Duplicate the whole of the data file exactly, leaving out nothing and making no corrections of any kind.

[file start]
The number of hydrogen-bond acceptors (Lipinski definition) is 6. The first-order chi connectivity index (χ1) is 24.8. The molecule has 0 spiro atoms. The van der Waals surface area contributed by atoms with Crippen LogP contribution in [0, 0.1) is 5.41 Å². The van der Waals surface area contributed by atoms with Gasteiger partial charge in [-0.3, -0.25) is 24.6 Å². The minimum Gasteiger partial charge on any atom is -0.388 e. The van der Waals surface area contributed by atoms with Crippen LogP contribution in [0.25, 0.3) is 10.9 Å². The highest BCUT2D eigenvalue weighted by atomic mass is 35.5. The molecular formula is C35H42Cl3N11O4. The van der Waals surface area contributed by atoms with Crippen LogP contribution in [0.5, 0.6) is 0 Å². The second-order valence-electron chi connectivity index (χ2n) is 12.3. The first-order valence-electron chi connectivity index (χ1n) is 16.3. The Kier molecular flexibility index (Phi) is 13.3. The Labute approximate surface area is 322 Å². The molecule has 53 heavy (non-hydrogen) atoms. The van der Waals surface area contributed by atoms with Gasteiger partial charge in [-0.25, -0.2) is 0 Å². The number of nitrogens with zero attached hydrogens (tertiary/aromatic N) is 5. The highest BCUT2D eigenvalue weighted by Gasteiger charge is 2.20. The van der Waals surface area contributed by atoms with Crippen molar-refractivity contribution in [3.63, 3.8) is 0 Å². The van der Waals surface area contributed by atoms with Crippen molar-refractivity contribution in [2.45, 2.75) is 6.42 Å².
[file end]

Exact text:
The number of hydrogen-bond acceptors (Lipinski definition) is 6. The first-order chi connectivity index (χ1) is 24.8. The molecule has 0 spiro atoms. The van der Waals surface area contributed by atoms with Crippen LogP contribution in [0, 0.1) is 5.41 Å². The van der Waals surface area contributed by atoms with Gasteiger partial charge in [-0.3, -0.25) is 24.6 Å². The minimum Gasteiger partial charge on any atom is -0.388 e. The van der Waals surface area contributed by atoms with Crippen LogP contribution in [0.25, 0.3) is 10.9 Å². The highest BCUT2D eigenvalue weighted by atomic mass is 35.5. The molecular formula is C35H42Cl3N11O4. The van der Waals surface area contributed by atoms with Crippen LogP contribution in [0.5, 0.6) is 0 Å². The second-order valence-electron chi connectivity index (χ2n) is 12.3. The first-order valence-electron chi connectivity index (χ1n) is 16.3. The Kier molecular flexibility index (Phi) is 13.3. The Labute approximate surface area is 322 Å². The molecule has 53 heavy (non-hydrogen) atoms. The van der Waals surface area contributed by atoms with Gasteiger partial charge in [-0.25, -0.2) is 0 Å². The number of nitrogens with zero attached hydrogens (tertiary/aromatic N) is 5. The highest BCUT2D eigenvalue weighted by Gasteiger charge is 2.20. The van der Waals surface area contributed by atoms with Crippen molar-refractivity contribution in [3.63, 3.8) is 0 Å². The van der Waals surface area contributed by atoms with Crippen molar-refractivity contribution in [2.45, 2.75) is 6.42 Å².